Increasingly research is identifying that the expectations you have about specific behaviours (what you think you will get out of a behaviour) are what you should be focusing on if you want to make changes.
Often when we do things that we don’t really want to do e.g. overeating, not exercising, drinking etc., it's usually our self talk around expectations that are to blame. Take overeating for example. Expectancy prior to overeating might sound like… 'this (extra food) will make me feel good', 'I need more food', 'it will taste so good', etc. Typically what happens after overeating, assuming it was something you didn't want to do, is that the outcome will be the opposite of the initial expectations. In this case you might now be thinking, 'I feel bad/guilty/angry I ate that', 'I didn't actually need to eat that', and 'it didn't even taste that good'.
It is thought that the thinking around expectations is the real crossroad or decision point where we commit to doing something, and not the point immediately prior to actually doing it. By the time we are just about to do something it may be too late to stop as the commitment (built up via expectations) has already been made. What all of this means is that if we want to modify specific behaviours we need to address the expectancy thinking that occurs long before the act itself.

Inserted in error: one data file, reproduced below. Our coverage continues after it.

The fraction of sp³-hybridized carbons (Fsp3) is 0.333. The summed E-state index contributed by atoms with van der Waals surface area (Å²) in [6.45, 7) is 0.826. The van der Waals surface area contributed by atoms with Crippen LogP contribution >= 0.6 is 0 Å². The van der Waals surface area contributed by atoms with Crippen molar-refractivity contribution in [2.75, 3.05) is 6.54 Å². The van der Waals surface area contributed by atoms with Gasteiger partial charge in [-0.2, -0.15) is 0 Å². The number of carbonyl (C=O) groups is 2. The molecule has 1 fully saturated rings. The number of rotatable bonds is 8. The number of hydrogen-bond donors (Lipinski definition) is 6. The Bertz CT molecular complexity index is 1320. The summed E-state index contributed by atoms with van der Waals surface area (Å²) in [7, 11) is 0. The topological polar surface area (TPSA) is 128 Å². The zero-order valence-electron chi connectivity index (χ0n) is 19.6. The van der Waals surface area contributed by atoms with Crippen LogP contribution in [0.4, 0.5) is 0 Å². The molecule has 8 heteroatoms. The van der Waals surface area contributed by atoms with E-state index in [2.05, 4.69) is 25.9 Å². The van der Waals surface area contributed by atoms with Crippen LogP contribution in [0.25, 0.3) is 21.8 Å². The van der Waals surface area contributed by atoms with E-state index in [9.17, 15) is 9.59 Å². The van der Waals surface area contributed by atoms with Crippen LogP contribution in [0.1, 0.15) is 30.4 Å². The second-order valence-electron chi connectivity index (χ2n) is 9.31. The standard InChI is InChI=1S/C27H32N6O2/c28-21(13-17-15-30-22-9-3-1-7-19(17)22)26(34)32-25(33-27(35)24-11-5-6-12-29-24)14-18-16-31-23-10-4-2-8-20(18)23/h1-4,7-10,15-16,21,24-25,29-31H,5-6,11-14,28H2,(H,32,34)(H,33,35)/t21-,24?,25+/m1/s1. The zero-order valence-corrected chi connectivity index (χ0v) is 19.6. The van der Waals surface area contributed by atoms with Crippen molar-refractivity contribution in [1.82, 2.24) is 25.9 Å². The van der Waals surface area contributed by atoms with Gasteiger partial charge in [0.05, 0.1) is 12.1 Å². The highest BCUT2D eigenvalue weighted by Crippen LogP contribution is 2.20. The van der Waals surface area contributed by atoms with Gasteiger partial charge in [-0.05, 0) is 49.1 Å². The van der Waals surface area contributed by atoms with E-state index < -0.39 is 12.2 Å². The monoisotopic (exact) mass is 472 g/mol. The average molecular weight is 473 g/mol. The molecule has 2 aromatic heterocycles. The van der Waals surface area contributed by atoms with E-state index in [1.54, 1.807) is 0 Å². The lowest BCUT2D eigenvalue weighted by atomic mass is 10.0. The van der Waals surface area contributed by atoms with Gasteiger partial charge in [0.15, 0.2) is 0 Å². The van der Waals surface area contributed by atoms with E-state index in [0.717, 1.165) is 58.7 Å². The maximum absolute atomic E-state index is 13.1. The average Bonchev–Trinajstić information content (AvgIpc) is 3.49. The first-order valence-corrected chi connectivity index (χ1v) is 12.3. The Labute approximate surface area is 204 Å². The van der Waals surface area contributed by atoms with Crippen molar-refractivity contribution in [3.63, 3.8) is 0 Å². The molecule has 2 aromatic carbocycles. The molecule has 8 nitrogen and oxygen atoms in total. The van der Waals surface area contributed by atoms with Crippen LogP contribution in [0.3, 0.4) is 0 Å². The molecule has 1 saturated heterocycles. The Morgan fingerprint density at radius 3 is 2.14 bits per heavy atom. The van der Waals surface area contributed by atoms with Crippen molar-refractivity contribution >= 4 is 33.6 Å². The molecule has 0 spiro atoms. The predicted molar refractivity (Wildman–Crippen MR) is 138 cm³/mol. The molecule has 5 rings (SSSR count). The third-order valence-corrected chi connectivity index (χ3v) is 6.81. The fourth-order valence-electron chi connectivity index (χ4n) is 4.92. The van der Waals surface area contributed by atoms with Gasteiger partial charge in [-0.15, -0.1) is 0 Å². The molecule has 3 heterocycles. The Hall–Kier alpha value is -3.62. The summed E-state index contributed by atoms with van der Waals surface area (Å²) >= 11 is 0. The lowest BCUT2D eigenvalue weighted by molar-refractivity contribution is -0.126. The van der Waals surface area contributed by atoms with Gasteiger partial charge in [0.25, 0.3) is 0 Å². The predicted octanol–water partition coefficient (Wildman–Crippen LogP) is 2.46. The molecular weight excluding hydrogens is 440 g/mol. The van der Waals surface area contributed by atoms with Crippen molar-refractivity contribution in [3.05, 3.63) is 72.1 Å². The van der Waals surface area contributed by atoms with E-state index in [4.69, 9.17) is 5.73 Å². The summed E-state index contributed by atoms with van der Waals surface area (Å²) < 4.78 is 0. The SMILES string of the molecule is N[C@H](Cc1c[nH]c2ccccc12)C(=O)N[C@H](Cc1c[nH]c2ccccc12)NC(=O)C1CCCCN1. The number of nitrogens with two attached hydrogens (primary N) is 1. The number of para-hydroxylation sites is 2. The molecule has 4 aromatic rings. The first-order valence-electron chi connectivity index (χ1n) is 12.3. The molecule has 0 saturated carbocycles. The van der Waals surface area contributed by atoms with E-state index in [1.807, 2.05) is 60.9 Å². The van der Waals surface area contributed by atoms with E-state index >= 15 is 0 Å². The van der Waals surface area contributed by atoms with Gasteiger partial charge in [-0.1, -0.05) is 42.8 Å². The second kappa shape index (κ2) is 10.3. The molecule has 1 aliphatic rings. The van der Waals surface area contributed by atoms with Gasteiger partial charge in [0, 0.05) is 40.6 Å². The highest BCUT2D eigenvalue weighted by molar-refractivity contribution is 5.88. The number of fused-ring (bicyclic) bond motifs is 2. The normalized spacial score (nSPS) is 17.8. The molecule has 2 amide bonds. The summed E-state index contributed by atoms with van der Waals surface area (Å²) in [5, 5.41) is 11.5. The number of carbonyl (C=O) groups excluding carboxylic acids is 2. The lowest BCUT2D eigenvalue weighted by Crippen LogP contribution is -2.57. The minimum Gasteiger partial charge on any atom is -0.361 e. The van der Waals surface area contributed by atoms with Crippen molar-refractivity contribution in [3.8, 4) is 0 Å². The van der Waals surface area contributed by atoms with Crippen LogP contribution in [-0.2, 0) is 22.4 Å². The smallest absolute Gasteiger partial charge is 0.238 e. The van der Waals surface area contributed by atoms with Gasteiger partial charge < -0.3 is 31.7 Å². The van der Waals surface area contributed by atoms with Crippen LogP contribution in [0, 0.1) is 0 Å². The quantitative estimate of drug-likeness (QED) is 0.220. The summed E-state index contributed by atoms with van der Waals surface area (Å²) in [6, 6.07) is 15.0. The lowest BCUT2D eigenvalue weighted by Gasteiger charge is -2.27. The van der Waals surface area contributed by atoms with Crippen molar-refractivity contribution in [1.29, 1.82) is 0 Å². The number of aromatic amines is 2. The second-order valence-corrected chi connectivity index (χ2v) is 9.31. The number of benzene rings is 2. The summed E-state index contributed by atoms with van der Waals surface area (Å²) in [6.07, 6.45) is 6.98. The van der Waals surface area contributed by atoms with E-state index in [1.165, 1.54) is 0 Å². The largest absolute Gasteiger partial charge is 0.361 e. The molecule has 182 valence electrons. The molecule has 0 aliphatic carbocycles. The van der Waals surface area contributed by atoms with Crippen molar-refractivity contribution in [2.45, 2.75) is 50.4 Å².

So how can we do this? Quite simply we need to replace the expectant thoughts we have prior to doing something with the thoughts we will have after doing something. In other words swap the expectancy thinking with the outcome thinking. Using the same example of overeating, you're initial thoughts of 'this will make me feel better', would be replaced with 'this will make me feel bad/guilty/angry'. While this sounds simple enough in reality it will likely be a challenge and will come down to your ability to utilise your logical brain (frontal lobe) over your emotional brain (limbic system). If you can override your emotional brain for long enough and continually replace your inaccurate expectancy thinking with the more accurate outcome thinking, it will eventually lead to a long term change in how you think about problematic behaviours. This in turn will lead to an altering of habits which will ultimately lead to a new and improved you.
So what are you waiting for? Have a think now about the next time you will do something you don't really want to do, whether that be choosing not to exercise or eating bad food. Now think, 'what are the thoughts I will have prior to behaving this way (expectancy)', and 'what will I actually be thinking afterwards (outcome).' All you have to do now is be aware of these thoughts as you're having them and then do your best to swap them over.